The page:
RAF closes the net on fraudsters

RAF closes the net on fraudsters. Picture: Dumisani Dube

RAF closes the net on fraudsters. Picture: Dumisani Dube

Published Dec 3, 2023


The Road Accident Fund (RAF) says hundreds of fraudulent cases have been referred to the SAPS following preliminary investigations.

It said 449 cases were referred to the SAPS in 2022/23, 270 cases in 2021/22, and a total of 172 in 2020/21.

The RAF said it successfully halted fraudulent claims valued at R2 605 641 281.07 from being paid over the past three financial years.

The fund said this sterling achievement was as a result of the work done by the RAF’s forensic investigation department, in partnership with various law enforcement agencies.

It said a total of 713 claims were repudiated in 2022/23, 448 in 2021/22, and 4 172 in 2020/21.

In the past three financial years, there had been 32 arrests – 15 in 2022/23, 12 in 2021/22, and five in 2020/21.

The highest sentence over this period was a 12-year direct imprisonment imposed on an attorney.

The institution said it fought corruption internally and externally. This had led to the successful arrest and prosecution of various perpetrators, including doctors, attorneys, RAF employees, road accident victims, and employees of corporate companies who had access to road crash information.

The types of crimes committed against the RAF included the submission of fraudulent claims, the solicitation of funds from RAF claimants for work conducted to assist with a claim, and the theft of claimants’ funds.

Internally, investigations had led to the suspension of seven staff members between 2020/21 and 2022/23. Six employees had resigned during further probes or hearings between 2020/21 and 2022/23.

The fund said the number of cases referred to the SAPS over this period was not directly linked to the arrests and convictions mentioned above.

RAF CEO Collins Letsoalo said they remained alert and investigated each case as it arose.

“Fraud continues to represent a significant risk to the RAF’s assets, service delivery, efficiency and reputation. It robs claimants and dependants of the deceased of their livelihood.

“It also creates a negative impact on the socio-economic status of the country.

“We will continue to vigorously pursue any party – internally or externally – that engages in fraudulent activities or attempts to do so,” said Letsoalo.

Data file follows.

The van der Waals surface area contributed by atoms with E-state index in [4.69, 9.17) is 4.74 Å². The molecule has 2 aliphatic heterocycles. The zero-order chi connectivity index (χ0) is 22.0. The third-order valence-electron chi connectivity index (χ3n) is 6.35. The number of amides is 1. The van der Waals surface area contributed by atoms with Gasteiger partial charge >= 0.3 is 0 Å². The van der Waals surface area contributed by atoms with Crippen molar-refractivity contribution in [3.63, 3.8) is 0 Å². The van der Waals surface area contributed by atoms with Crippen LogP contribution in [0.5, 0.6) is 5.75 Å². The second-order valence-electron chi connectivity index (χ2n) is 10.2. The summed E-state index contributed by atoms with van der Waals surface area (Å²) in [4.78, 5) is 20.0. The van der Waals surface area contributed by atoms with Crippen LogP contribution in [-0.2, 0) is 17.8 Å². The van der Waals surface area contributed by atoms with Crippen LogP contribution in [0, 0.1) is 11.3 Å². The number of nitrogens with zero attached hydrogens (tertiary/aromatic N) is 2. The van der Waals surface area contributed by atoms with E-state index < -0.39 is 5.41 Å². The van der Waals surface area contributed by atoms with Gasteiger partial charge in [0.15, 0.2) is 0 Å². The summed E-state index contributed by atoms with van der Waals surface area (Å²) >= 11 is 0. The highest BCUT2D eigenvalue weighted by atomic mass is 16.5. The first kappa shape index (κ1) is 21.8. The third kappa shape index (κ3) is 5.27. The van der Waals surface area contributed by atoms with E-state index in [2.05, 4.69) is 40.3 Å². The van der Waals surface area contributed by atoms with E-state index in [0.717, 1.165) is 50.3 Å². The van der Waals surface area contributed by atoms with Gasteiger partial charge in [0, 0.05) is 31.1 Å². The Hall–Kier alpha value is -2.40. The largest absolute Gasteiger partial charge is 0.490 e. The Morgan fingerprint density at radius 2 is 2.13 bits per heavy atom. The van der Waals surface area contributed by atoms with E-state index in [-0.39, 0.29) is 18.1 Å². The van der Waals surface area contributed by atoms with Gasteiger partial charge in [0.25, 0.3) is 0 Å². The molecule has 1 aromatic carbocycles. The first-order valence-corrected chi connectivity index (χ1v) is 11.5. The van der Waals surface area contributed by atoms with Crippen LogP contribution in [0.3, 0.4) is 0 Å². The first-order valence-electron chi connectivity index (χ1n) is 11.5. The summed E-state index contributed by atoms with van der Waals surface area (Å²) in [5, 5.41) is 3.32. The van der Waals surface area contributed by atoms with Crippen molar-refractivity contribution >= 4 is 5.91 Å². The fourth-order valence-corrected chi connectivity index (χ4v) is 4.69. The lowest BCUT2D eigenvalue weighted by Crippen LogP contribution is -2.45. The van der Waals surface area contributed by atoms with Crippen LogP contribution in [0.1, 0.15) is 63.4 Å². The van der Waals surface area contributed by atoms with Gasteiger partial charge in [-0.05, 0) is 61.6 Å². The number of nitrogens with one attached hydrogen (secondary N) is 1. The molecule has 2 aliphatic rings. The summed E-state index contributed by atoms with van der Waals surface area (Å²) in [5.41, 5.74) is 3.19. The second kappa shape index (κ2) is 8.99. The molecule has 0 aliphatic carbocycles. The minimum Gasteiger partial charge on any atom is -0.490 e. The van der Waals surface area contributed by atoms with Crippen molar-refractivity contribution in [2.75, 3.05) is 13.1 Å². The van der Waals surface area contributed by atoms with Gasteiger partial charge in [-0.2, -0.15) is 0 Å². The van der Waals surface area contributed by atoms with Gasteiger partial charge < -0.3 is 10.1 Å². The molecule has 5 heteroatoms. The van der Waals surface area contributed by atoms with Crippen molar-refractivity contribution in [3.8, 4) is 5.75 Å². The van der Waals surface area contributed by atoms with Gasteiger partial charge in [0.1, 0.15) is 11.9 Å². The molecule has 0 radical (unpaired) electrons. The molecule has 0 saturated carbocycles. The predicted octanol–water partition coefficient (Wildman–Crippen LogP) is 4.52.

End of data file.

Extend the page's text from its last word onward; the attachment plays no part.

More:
Last week, The Star reported that the Special Investigating Unit (SIU) confirmed launching an investigation into 102 law firms (which included the sheriffs) that allegedly defrauded the RAF of about R340 million.

The SIU said the RAF investigation is divided into four phases: firstly, duplicate claims –payments made to attorneys, claimants and sheriffs and change of mandates; secondly, procurement and tender irregularities (fruitless and wasteful expenditure); thirdly, payments made to service providers in terms of the RAF Act and/or contract; and fourthly. fraudulent claims.

The SIU anticipated that the investigation would be completed by June 30, 2024.

“The SIU is investigating 102 law firms, including the sheriffs, which received duplicate payments from RAF of approximately R340 million. The SIU has signed acknowledgements of debt to the value of R70 951 378.08. Of the R340m, an amount of R317 670 489 has been recovered to date,” said SIU spokesperson Kaizer Kganyago.

The RAF said that when approached with the evidence, several legal practitioners opted to co-operate with the investigation by signing acknowledgements of debt (AOD).

The SIU has referred 12 law firms/legal practitioners to the NPA and five practising practitioners to the Legal Practice Council.

The institution said it was in the process of identifying the RAF officials who had caused the duplicate payments.

Kganyago said the investigation had begun in 2021 and they would look at all procurements and duplicate claims that had happened.

“We are hoping that most of the work that we are doing will be finished by next year.

“We have four areas that we are looking at, and we hope that by June next year all of them will have been finished,” Kganyago said.

The Star